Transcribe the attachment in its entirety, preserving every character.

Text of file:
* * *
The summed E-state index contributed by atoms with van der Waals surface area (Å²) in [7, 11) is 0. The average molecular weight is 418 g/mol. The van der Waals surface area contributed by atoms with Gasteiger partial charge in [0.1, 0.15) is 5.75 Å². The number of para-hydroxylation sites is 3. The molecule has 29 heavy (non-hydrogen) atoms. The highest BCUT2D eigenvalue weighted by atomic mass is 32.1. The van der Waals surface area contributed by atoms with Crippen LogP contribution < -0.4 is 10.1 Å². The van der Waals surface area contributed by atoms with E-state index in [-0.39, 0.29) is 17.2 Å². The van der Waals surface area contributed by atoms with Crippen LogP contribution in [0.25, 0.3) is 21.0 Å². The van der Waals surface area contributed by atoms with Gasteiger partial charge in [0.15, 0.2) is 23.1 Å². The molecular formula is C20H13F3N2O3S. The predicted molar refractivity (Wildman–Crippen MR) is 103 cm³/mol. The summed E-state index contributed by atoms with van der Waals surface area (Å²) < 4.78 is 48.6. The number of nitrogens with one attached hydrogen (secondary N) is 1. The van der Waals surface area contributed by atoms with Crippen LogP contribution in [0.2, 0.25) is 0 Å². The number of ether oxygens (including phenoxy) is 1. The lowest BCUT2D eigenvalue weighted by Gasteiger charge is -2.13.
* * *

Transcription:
The summed E-state index contributed by atoms with van der Waals surface area (Å²) in [7, 11) is 0. The average molecular weight is 418 g/mol. The van der Waals surface area contributed by atoms with Gasteiger partial charge in [0.1, 0.15) is 5.75 Å². The number of para-hydroxylation sites is 3. The molecule has 29 heavy (non-hydrogen) atoms. The highest BCUT2D eigenvalue weighted by atomic mass is 32.1. The van der Waals surface area contributed by atoms with Crippen LogP contribution < -0.4 is 10.1 Å². The van der Waals surface area contributed by atoms with E-state index in [-0.39, 0.29) is 17.2 Å². The van der Waals surface area contributed by atoms with Crippen LogP contribution in [0.25, 0.3) is 21.0 Å². The van der Waals surface area contributed by atoms with Gasteiger partial charge in [0.15, 0.2) is 23.1 Å². The molecular formula is C20H13F3N2O3S. The predicted molar refractivity (Wildman–Crippen MR) is 103 cm³/mol. The summed E-state index contributed by atoms with van der Waals surface area (Å²) < 4.78 is 48.6. The number of nitrogens with one attached hydrogen (secondary N) is 1. The van der Waals surface area contributed by atoms with Crippen LogP contribution in [0.2, 0.25) is 0 Å². The number of ether oxygens (including phenoxy) is 1. The lowest BCUT2D eigenvalue weighted by Gasteiger charge is -2.13.